# Potential SMS Improvements for MCSAC CSA Subcommittee April

Potential SMS Improvements for MCSAC CSA Subcommittee April 2014 Agenda Potential SMS Methodology Improvements Low/Medium/High (L/M/H) Severity Weighting Dynamic Safety Event Groups (SEG) 2 Violation Severity Weight Purpose One of the goals of the CSMS is to identify habitual safety problems. Severity weights help tune CSMS by differentiating varying degrees of crash risk associated with specific violations. The violations and their associated severity weights are calculated across multiple inspections to identify

systemic safety issues. 3 Violation Severity Weights Background General Approach: Cover all safety-based roadside inspection violations in a systematic manner. Develop weights based on empirical analysis to the extent possible. Supplement results with expert judgment. Because each BASIC is calculated independently in the CSMS, develop the violation severity weights relative to the crash risk associated with only the violations within the same BASIC. Results: Assigned severity weight from 1 to 10 scale (where 1 represents lowest crash risk, 10 represents the highest within the BASIC) to every safety-based violation. 4

Severity Weight Example Analysis Driver Regression Model Example: Unsafe Driving BASIC Violation Group Regression Coefficients Statistically Significant Reckless Driving 1.94 Yes

Dangerous Driving 1.17 Yes Speeding Related 1.11 Yes Other Driver Violations 1.11 Yes HM Related

1.00 No Statistical coefficients were used to generate initial violation severity weights from 1 to 10. 5 Lessons Learned Easily observable violations (e.g., tires, lights) are weighted more in some instances than violations that would intuitively be more likely to cause a crash. Approach based on statistical and observed Relationship of violations to crashes. Relationship doesnt necessarily equate to causation. The level of precision of the severity weights is not a

major factor in identifying carriers with safety problems in the CSMS. Carriers with safety problems simply have more violations. 6 Problem Assigning 1-10 severity weight implies a level of safety risk precision (Is a severity rate violation of 6 more risky than a 4?) Stakeholder focus on individual violations (such as how did a particular headlight go out) instead of importance of preventing patterns of violations (Drivers conducting pre-trip, having solid maintenance programs, etc.) 7 Potential Solution: Simplified Severity Low, Medium, High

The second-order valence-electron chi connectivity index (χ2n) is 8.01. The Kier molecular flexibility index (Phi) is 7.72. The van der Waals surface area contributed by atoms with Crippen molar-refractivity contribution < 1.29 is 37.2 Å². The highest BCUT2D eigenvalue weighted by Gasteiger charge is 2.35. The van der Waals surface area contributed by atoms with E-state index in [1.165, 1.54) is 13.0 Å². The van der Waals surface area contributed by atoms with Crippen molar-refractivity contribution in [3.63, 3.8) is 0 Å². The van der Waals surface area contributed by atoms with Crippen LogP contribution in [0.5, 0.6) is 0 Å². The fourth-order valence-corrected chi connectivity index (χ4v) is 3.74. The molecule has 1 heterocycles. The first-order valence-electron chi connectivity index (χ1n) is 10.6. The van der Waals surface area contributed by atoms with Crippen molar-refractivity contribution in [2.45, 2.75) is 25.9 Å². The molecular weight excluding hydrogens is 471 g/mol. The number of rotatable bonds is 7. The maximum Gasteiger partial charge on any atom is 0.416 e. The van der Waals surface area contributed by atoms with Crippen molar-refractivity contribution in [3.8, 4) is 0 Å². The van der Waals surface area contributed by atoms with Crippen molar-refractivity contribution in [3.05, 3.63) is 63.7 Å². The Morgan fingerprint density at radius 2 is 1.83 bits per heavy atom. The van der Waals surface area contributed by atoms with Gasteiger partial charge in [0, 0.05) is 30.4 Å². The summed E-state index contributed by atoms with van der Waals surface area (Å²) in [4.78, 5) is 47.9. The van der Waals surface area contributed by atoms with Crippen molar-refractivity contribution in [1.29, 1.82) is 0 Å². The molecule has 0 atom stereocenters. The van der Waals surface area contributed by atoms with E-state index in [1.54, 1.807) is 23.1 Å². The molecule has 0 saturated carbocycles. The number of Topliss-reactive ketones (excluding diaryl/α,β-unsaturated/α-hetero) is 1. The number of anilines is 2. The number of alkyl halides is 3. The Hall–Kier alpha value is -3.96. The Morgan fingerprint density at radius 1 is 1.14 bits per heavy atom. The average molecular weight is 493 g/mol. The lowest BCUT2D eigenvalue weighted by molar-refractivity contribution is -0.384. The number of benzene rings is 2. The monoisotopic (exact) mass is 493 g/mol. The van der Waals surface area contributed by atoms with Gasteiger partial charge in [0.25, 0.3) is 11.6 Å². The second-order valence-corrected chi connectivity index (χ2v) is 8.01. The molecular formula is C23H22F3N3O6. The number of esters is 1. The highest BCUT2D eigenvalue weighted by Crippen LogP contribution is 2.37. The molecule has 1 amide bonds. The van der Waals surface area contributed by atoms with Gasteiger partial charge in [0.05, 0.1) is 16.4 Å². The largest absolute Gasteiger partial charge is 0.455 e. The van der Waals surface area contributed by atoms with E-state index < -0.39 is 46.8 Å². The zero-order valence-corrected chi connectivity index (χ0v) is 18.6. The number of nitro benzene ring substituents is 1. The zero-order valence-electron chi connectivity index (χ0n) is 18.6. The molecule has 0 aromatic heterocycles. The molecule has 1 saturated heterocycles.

Calibrate to numerical weights associated with each severity classification. Examine driver-based model that links violation rates of drivers to crash involvement MCSAC recommendations SMS Effectiveness test results Recalibrate cap on max total severity weight from an inspection Consider how to treat OOS conditions. Example: Low = 1, Medium = 2, High = 3 OOS = +1 8

Agenda Potential SMS Methodology Improvements Low/Medium/High (L/M/H) Severity Weighting Dynamic Safety Event Groups (SEGs) 9 Purpose of Safety Event Groups (SEG) Source: GAO 2014 10 SEG Background Most BASICs currently have 5 SEGs. Example: HOS Compliance BASIC: SEG Number of Relevant Inspections

1 2 3 4 5 5-10 11-20 21-100 101-500 501+ 11 Explaining SEGs, Percentiles and Measures 65% 2.39 5-10 insp

11-20 insp 65% 1.70 21-100 insp 65% 1.39 101-500 insp 500+ insp Safety Event Group 65% 1.08 65%

0.54 Measure Range Percentile Associated Measure 12 Problem When moving from one SEG to another, a carrier can experience a dramatic percentile change (e.g. +/-15%) Changing the boundaries or sizes of the groups does not fix the issue Having more groups helps, but there are always jumps at the boundaries More drastic change is needed 13

Explaining SEGs, Percentiles and Measures 65% 2.39 5-10 insp 11-20 insp 65% 1.70 76% 2.25 1. Carrier has 10 inspection with a measure of 2.39 / 65% 2. Gets a new clean inspection slightly lower measure 2.25 3. Moves to 11-20 inspection SEG 4. Receives a higher percentile of 76

14 Potential Solution: Adjustments to SEGs Move from 5-tiered grouping to a dynamic or tailored SEG for each carrier based on: A carriers exact number of safety events (e.g. inspections), and Other carriers with the same or similar number of safety events 15 Dynamic SEG Example # of Safety Events of Carrier 5 inspections Current SEGs

Dynamic SEG 5-10 4-6 inspections 6 5-10 5-7 7 5-10 6-8 8

5-10 7-9 9 5-10 7-11 10 5-10 8-12 11

11-20 9-13 12 11-20 9-14 16 Expected Effect of Adjustments to SEGs Allows for carrier BASIC measures to be compared with the other carriers with same or closest number of events Eliminates current problem of large jumps in percentiles when carrier transitions from one SEG to the next

Still focus CSA efforts on carriers with the worst compliance/safety across all sizes 17

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